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10 Peaceful Images to Take Your Mind Off the Coronavirus in New Mexico

John Ghost

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We are indeed living in strange times. The coronavirus has made its way into New Mexico and because of it, we’re all dealing with a bit of anxiety. When it gets especially bad for me, I like to step outside in the cool spring air and feel the wind caress my face. My mind then wanders and begins visualizing all the amazing and wonderful natural landmarks throughout New Mexico. My sense-memory connects me to the natural world and I think of these places. I think of Chaco Canyon and the White Sands National Monument, and how they’re still there, and they’ll be there a year from now, 10 years from now, even 100 years. The world will go on. We will survive. And all that we love will continue to exist.

There is more good news too… we’re all in this together. No one is above another. This affects us all and we share our fears and anxieties. But let’s now take some time away from the coronavirus and relieve our minds as we remember some of the most beautiful places in New Mexico.

1. Chaco Canyon

Chaco Canyon under the Milky Way. The beauty of this natural place eases the mind of the coronavirus in New Mexico.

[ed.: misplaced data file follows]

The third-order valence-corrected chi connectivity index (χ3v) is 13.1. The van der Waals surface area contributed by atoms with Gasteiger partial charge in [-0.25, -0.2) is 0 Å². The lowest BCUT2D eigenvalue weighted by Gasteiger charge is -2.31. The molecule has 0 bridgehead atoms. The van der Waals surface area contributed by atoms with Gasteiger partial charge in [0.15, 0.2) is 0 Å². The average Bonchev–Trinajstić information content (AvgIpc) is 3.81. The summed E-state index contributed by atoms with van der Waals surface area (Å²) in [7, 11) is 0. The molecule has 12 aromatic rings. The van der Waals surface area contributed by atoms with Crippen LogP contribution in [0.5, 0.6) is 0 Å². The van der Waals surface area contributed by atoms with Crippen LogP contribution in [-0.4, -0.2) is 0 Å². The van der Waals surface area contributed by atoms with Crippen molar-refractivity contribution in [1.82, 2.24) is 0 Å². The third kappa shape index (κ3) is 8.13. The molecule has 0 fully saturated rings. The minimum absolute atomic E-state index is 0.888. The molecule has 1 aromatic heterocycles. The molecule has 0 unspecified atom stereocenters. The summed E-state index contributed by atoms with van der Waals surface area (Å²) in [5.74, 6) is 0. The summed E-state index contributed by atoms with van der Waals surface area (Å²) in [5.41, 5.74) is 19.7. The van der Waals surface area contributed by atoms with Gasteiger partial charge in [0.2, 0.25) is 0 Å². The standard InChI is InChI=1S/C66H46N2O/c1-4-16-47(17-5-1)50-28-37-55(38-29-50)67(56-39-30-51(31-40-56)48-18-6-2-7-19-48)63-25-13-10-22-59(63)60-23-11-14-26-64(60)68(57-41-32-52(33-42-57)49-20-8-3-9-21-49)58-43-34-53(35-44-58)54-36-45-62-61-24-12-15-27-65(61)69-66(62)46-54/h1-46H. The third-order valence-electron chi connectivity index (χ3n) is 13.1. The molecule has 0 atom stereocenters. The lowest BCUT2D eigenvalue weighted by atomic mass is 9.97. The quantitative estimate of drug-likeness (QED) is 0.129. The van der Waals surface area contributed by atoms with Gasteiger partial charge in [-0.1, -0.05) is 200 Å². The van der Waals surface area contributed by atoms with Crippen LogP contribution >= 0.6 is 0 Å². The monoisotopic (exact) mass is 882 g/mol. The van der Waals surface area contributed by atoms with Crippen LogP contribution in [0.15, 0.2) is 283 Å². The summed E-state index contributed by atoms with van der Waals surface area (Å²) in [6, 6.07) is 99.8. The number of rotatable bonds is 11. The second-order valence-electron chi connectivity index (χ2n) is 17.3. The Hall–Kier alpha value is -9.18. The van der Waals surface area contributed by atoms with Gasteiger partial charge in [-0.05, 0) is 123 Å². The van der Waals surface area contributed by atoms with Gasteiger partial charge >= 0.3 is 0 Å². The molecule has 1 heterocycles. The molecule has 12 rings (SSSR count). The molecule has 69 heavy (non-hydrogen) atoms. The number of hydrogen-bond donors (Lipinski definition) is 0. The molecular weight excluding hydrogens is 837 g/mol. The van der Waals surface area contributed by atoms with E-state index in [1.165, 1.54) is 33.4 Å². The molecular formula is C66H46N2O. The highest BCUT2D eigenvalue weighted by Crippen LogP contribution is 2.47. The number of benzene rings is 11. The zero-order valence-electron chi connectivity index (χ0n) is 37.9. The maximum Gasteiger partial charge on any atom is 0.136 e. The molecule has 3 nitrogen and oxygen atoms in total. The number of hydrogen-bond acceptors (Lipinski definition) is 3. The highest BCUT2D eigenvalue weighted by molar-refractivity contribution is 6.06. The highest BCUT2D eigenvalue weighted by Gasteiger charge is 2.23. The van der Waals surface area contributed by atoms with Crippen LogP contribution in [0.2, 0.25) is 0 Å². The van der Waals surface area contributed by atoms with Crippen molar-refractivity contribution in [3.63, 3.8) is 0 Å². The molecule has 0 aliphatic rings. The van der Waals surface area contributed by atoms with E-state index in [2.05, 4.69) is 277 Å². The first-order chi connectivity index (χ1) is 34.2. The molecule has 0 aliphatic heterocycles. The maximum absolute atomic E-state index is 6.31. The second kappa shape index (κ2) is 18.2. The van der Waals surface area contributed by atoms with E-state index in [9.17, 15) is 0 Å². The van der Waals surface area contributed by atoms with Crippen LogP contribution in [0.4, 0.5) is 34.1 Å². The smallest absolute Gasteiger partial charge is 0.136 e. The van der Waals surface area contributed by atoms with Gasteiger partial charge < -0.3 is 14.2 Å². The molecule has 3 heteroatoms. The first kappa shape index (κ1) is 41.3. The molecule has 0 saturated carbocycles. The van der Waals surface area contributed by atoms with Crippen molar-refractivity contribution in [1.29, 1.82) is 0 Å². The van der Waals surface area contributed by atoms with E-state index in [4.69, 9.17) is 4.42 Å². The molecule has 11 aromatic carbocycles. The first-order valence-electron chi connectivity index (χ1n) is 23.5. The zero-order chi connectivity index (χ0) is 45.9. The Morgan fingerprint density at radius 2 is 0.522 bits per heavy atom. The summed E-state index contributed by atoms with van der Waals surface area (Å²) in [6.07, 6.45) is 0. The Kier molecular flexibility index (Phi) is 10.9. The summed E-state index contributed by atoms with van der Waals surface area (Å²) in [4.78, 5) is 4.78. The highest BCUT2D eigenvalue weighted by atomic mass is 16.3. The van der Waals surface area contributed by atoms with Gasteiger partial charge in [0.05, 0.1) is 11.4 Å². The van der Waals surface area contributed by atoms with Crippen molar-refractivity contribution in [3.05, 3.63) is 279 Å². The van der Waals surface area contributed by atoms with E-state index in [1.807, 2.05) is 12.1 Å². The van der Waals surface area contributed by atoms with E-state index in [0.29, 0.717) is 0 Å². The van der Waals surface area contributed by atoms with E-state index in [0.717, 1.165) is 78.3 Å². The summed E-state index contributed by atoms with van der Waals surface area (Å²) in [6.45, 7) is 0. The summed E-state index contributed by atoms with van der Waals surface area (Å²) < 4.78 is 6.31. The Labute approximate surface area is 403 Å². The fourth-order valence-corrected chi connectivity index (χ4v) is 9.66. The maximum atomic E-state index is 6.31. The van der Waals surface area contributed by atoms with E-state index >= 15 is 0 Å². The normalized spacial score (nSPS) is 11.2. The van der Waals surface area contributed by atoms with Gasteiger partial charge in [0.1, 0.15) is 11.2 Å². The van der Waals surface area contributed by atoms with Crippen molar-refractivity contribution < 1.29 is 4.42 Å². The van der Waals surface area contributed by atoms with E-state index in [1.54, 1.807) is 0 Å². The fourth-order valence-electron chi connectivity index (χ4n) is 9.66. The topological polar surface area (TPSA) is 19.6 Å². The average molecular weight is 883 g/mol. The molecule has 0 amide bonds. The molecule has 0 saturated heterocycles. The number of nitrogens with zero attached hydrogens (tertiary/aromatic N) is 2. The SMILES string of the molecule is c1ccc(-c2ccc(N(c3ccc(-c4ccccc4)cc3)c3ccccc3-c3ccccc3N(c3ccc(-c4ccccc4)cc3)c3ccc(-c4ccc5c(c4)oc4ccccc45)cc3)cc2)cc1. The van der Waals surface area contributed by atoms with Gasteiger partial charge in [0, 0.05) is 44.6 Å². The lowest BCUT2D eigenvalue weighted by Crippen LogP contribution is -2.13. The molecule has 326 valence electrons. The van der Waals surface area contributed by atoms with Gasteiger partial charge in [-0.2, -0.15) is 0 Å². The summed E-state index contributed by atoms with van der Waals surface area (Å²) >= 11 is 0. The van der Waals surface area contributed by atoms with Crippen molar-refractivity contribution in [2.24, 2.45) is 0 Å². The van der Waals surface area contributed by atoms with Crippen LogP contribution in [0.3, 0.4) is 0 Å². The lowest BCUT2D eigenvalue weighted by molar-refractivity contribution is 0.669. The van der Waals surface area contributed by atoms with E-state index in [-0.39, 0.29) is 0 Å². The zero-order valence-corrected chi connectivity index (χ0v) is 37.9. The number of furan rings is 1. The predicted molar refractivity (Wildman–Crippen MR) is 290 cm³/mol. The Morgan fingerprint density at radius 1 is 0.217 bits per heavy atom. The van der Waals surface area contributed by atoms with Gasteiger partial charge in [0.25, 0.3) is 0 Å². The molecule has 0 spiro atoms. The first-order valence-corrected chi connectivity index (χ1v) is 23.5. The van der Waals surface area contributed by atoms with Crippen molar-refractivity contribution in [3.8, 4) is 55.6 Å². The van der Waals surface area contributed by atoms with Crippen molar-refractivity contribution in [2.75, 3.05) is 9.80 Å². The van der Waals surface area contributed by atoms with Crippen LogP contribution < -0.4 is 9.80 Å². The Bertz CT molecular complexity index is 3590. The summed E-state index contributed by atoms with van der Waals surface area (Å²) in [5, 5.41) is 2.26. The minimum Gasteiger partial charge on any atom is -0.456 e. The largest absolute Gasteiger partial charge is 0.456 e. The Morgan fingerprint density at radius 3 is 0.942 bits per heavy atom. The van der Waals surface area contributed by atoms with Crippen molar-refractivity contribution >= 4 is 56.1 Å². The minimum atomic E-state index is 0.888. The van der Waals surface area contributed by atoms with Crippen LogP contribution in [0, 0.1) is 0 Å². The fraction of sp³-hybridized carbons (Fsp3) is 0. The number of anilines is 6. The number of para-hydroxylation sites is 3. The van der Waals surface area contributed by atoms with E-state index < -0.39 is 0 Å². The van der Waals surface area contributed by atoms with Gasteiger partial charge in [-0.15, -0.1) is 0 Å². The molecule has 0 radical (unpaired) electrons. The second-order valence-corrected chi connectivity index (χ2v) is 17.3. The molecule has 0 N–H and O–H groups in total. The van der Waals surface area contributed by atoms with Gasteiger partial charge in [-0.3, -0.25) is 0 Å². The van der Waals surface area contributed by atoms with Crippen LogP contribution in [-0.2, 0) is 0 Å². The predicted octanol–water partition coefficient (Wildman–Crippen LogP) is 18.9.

Chaco Canyon at night | Image credit: John Fowler via Flickr

This image of Chaco Canyon under the Milky Way reminds us of how vast our universe is. This area has also been home to ancient humans who survived many difficult times. They passed their stories onward into the present. These stories and the ruins these ancient people left behind have immortalized their existence. We can be reminded how far we have come and how much farther we still have to go. Take this moment for yourself and realize how strong and resilient we really are.

2. The Taos Pueblo

The Taos Pueblo has been continuously inhabited for over 1,000 years. After the coronavirus leaves New Mexico, people will continue to inhabit this area for thousands of years more.
The Taos Pueblo | Image credit: Cameron Woodworth via Flickr